Stephane Nembot talks to his mother every week, but he has never told anyone in his family back in Cameroon that he is preparing for the NFL draft.

"I just tell them I'm looking for a job," Nembot said. "Technically, that's true."

The former Colorado offensive lineman doesn't want to get anyone's hopes up back home until he actually makes a roster. But if what he's doing right now is any indication, he won't have trouble finding a job.

Nembot and six of his CU teammates took part in the annual pro timing day Wednesday at the new indoor practice facility as they tried to impress 24 scouts from 17 NFL teams.

Along with Nembot, receiver Nelson Spruce, cornerback Kenneth Crawley, safety Jered Bell, running back Christian Powell, fullback Jordan Murphy and long snapper Wyatt Smith worked out for scouts.

Viewed as a project because of his limited football experience, Nembot has the eyes of scouts because he is tremendously athletic for a 6-foot-6, 312-pound man. He was impressive in Wednesday's workout, showing off his technique in drills and running a solid 5.22 seconds in the 40-yard sprint.

"He's a physical specimen," said Robert Couch, an assistant offensive line coach for the Cincinnati Bengals. "I think he did even better (than at last month's NFL combine). He's getting better and better as time goes by."

Nembot, who graduated from CU in December, believes he has improved dramatically since the end of last season, working with former Buffs lineman Matt McChesney on his technique and with performance coach Loren Landow on explosion.


"All I have to do is eat, sleep, breathe football," Nembot said. "From 5 (a.m.) to 7 p.m., all I have to do is football. That's your job. That's your living. You're definitely getting better."

Nembot said the NFL combine in Indianapolis last month was stressful because of all the medical testing, but said he's enjoying the process as he prepares for next month's draft.

"It's a privilege just to know that somebody is looking at you," Nembot said. "Even if you don't make it, at last you know you had a chance. Not many have or had the opportunity that I'm having right now."

Former Colorado offensive lineman Stephane Nembot, center, blocks Matt McChesney as Cincinnati Bengals assistant offensive line coach Robert Couch, left,
Former Colorado offensive lineman Stephane Nembot, center, blocks Matt McChesney as Cincinnati Bengals assistant offensive line coach Robert Couch, left, watches during CU's pro timing day Wednesday at the indoor practice facility. (Jeremy Papasso / Staff Photographer)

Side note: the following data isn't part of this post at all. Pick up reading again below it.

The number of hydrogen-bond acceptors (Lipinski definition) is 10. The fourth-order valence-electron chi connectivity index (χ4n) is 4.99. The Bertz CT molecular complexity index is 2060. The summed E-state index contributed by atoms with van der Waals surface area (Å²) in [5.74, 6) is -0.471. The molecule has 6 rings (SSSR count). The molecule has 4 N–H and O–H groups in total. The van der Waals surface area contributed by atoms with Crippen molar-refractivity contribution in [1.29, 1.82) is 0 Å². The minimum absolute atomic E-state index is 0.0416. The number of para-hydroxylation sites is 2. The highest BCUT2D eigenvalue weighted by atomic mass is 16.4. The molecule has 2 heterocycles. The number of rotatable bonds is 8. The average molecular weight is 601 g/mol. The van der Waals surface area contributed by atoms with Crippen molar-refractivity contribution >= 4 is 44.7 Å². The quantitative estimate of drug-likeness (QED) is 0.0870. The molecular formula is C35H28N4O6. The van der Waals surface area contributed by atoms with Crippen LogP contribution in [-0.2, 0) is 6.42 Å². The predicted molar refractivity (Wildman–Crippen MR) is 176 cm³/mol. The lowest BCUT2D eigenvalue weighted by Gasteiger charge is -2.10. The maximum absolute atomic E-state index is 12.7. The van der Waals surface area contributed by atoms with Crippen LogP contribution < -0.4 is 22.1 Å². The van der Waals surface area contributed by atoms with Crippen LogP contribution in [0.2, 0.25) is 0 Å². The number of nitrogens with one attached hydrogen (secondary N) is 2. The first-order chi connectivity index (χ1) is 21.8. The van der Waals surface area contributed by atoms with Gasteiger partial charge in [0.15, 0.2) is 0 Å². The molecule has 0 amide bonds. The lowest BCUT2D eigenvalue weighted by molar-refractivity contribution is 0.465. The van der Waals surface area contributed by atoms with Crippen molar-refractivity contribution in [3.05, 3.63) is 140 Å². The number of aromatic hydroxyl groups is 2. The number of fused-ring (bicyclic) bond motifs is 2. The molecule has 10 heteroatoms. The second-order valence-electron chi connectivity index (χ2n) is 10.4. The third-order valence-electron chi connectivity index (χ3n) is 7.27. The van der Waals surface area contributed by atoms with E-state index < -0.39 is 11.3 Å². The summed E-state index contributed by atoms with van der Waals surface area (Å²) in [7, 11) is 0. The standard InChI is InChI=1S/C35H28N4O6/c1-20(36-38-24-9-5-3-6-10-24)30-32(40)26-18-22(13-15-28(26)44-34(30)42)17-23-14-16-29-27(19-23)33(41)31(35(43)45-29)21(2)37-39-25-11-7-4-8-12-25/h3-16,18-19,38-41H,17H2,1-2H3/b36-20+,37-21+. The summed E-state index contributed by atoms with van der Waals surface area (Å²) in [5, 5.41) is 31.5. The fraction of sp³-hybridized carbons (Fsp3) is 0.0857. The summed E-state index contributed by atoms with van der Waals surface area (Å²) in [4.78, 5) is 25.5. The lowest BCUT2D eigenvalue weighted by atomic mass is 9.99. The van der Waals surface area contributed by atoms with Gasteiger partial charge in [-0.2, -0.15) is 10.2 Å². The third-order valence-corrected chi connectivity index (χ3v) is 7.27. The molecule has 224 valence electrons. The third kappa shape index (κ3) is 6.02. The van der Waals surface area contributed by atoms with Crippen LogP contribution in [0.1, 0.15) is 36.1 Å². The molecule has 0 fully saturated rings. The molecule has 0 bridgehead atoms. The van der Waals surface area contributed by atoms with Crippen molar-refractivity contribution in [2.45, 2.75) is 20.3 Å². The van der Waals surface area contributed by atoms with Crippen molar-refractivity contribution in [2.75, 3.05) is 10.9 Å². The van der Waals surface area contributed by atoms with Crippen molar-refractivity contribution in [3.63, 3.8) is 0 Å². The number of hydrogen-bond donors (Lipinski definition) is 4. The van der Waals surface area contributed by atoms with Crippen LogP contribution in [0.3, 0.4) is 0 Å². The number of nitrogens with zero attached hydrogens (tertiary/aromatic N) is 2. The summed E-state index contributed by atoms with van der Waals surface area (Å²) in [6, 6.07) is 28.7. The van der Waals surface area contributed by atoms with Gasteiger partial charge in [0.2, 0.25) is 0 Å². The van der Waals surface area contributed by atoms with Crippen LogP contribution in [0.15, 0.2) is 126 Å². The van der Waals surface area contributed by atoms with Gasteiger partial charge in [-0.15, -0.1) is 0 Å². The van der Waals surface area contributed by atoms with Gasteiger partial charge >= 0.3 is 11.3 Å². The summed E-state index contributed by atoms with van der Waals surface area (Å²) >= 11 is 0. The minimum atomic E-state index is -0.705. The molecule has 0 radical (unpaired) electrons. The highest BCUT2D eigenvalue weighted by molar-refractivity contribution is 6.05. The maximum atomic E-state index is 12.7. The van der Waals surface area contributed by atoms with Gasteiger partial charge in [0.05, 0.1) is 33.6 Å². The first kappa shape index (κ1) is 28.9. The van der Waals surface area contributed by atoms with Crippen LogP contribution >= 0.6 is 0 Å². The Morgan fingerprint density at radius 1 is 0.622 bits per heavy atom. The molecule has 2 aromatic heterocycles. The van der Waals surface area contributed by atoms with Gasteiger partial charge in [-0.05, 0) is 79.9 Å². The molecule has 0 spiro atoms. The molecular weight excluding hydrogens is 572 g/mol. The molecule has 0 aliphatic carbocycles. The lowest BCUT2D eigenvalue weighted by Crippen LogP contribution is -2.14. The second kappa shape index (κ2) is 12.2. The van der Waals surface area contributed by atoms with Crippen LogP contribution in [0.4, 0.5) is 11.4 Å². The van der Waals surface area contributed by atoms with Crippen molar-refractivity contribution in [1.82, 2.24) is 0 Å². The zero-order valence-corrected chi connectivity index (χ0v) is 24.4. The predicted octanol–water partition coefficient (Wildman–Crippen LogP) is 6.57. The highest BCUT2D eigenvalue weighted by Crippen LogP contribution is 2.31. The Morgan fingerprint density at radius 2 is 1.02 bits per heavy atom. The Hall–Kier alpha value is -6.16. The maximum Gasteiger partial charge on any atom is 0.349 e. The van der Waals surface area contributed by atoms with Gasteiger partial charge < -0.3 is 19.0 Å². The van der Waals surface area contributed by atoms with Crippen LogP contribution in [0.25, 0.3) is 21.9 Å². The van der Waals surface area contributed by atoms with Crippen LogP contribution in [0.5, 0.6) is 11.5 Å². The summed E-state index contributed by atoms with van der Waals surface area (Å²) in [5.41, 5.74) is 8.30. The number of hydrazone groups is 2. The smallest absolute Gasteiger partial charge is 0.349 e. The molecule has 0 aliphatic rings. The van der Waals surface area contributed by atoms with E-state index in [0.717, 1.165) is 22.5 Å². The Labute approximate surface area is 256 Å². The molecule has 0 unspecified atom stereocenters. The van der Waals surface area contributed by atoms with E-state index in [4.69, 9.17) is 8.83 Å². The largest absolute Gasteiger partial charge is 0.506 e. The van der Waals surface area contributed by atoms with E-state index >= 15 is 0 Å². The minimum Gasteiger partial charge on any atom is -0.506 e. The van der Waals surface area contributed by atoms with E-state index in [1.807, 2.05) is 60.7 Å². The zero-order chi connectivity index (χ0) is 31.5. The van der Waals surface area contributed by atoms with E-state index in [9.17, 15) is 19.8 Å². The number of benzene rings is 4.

Couch believes that with an opportunity to work full-time on the game, Nembot can become a good player.

"We have unlimited time in the NFL," Couch said. "If he's willing to work, he can be anything he wanted to be. He has the things that you cannot teach.

"There's no doubt he's a draftable player. Somebody will take a shot at him."

Somebody is likely to take a shot at Spruce, too. The Pac-12 and CU all-time leader in receptions, Spruce ran the 40-yard dash in 4.56 seconds on Wednesday, much better than the 4.69 he ran at the combine.

"It was really important," Spruce said. "That was the one thing coming out of Indy that I was kind of disappointed with."

Spruce also had an opportunity to run routes and catch passes from NFL quarterback Ryan Lindley, who shares an agent with Spruce.

"I think that's my strength, my route running and my hands, so I was happy I got to show a little bit more of that," Spruce said.

Crawley, who also participated in the combine, did not run the 40, but was pleased with how he did in shuttle and three-cone drills.

"I've been feeling confident," Crawley said. "I know what I can do and I know I'm a great player. I'm ready to play on the next level."

The other Buffs are long shots to get drafted, but among them, Bell turned some heads. He was impressive physically, especially with 20 reps on the 225-pound bench press and a 4.46 in the 40. A couple of scouts requested contact information from Bell.

"I was encouraged by that," he said. "I wanted to come out here and prove the doubters wrong. They didn't think I could run still after two (injured) ACLs, but I just wanted to show them I can.

"I'm going to go home happy."

Contact staff writer Brian Howell at or